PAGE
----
5. Supervision is not one-size-fit all. Staff likely have different needs for supervision and structure when working from home (just as they might working from an office). The QIC-WD Washington telework study found that newer staff are more likely than experienced staff to struggle the in the virtual work environment. For example, they may lose the informal learning that happens organically in an office environment amongst experienced and newer staff. Webinar participants suggested being very intentional with their supervisory strategies and trying to balance in- and out-of-the-office meetings with staff to create the opportunity for relationship building that creates more opportunity to partner to think critically and build solutions when challenges arise.
  6. Understand workers’ strengths and challenges as teleworkers. Encourage workers to do a self-assessment to determine if hybrid or fully remote work is a good fit for them. A self-assessment tool can provide the supervisor and supervisee with critical information to help tailor supervision to the needs of the remote employee. The supervisor and employee can develop a plan for how to approach supervision that includes monitoring productivity and completion of job tasks, communication expectations, building job competence, and supporting teamwork within the unit and the agency.
  7. Address the challenge of building co-worker relationships. A recent study of hybrid work indicated that one or two days of remote work may be an ideal balance between home and the office without negatively impacting the ability of teams to build a healthy culture and maintain morale. Strategies used by supervisors in several QIC-WD’s sites to support relationship building included: (1) holding more frequent team meetings to collaborate and share knowledge; (2) increasing the use of group supervision, case staffings, and weekly “team huddles” to plan the week and share information; (3) encouraging employee gatherings outside of online meetings; and (4) engaging in peer-to-peer information sharing and team building activities. Nearly one-fourth of webinar participants indicated that helping build relationships is a significant challenge in a hybrid environment. Some participants suggested activities geared around food to manage this challenge, including in-person potlucks and eating lunch together in a virtual environment. Participants also encouraged the use of ice breakers or other social activities in meetings to help people get to know one another, although some cautioned that these can feel forced or awkward for some people. Additional strategies include setting aside time in virtual meetings for conversations about non-work activities and creating peer mentors and liaisons to welcome new employees.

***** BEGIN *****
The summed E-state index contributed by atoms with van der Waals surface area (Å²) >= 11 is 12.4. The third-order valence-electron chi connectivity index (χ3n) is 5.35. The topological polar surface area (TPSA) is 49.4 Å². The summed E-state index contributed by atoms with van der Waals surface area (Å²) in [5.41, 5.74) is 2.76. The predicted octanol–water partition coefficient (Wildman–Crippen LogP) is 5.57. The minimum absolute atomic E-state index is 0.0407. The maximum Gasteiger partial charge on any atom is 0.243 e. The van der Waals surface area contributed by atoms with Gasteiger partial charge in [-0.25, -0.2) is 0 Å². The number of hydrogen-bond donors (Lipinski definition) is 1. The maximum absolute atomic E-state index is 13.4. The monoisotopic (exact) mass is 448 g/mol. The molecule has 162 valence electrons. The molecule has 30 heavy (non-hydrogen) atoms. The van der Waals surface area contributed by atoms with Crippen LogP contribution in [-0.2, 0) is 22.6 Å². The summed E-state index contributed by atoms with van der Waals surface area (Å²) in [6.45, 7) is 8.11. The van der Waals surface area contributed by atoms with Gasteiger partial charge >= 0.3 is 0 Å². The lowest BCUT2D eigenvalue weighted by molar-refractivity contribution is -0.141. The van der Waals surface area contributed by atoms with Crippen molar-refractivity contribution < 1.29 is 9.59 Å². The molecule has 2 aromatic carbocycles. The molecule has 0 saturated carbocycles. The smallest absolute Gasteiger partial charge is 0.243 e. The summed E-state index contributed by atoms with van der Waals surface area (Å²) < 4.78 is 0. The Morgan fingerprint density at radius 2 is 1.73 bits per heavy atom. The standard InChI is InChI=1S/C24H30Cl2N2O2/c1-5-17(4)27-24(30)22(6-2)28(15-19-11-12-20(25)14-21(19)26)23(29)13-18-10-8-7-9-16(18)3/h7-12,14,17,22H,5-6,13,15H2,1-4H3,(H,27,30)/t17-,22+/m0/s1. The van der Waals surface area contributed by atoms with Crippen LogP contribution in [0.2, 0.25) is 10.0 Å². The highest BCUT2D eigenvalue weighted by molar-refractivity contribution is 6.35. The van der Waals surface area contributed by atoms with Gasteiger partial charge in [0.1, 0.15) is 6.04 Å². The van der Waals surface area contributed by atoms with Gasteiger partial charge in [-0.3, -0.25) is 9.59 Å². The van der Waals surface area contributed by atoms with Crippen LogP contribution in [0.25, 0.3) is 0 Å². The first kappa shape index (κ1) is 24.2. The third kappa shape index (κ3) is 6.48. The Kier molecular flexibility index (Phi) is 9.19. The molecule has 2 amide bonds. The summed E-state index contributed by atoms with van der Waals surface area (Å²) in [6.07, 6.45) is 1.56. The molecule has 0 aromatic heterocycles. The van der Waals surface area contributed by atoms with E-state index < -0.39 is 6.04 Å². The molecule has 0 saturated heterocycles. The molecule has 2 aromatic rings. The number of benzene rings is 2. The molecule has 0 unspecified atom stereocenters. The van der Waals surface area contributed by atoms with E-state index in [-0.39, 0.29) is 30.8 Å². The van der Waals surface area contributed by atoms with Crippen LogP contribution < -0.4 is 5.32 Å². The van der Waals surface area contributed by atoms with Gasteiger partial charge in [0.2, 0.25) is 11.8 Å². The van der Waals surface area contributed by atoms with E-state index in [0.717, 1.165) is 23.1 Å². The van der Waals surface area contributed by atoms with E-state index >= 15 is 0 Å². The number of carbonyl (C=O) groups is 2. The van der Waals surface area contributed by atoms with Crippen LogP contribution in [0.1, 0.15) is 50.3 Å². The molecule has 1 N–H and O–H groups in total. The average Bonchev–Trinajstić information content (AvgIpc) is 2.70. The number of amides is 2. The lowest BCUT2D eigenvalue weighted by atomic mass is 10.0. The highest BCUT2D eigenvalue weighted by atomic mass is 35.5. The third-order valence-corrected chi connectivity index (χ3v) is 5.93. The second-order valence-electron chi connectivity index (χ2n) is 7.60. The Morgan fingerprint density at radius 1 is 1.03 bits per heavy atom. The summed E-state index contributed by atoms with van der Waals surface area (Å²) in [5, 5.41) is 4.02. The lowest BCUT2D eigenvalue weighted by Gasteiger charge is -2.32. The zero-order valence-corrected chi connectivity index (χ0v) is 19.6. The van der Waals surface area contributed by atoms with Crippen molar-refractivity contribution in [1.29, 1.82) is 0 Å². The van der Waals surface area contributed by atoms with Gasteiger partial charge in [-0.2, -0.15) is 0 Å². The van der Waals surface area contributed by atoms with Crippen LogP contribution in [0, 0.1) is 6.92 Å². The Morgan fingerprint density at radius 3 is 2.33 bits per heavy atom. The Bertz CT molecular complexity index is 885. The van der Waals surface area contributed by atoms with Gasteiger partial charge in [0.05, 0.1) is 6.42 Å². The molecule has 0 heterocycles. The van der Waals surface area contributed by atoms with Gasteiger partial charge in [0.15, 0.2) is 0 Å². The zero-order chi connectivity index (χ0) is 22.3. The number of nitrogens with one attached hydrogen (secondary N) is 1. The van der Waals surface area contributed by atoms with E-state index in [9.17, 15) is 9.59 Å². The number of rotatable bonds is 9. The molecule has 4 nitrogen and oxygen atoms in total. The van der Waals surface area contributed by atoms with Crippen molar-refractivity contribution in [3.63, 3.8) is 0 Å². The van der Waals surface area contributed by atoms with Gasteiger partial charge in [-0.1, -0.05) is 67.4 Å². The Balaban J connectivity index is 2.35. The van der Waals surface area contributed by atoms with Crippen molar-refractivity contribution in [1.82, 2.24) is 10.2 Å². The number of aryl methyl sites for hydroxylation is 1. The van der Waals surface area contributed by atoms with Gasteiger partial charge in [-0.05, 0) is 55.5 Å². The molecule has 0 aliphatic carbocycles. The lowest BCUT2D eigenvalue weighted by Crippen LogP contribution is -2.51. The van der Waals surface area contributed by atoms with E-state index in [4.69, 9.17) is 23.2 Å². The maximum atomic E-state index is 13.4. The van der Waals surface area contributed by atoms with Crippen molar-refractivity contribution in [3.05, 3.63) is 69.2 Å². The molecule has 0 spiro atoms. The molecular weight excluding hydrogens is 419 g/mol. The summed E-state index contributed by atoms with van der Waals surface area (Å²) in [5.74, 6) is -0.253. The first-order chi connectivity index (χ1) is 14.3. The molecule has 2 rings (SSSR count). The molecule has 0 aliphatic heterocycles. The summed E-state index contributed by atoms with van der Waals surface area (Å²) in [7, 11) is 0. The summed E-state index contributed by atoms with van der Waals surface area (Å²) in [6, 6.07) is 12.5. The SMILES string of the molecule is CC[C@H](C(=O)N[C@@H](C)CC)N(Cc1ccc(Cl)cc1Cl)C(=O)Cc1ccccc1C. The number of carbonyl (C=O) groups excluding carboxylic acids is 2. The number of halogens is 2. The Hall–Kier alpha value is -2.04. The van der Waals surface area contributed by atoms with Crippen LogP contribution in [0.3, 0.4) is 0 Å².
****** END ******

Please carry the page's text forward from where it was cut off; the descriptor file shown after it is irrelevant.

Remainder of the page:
8. Get feedback on your supervision strategies. Asking for feedback is critical to get an accurate idea of what is expected of you and assess how you can improve as a supervisor. Regularly seek specific feedback from staff and be specific about what you would like feedback on. Ask clarifying and open questions. Be appreciative (regardless of if you agree with the response) and be genuine. Once feedback is received, act on it. If you decide not to act on certain feedback provide the rationale behind your decision.

These strategies can help supervisors determine the best supervisory approach for their team. This is important because virtual or hybrid working arrangements, while amplifying routine supervisory challenges, offer some important benefits. Webinar participants felt that the greatest benefit to their hybrid staff is improved work-life-balance and reported that the top organizational advantage to having a hybrid workforce is worker retention. In a time when retention is a challenge developing a successful virtual supervision strategy can benefit the workforce.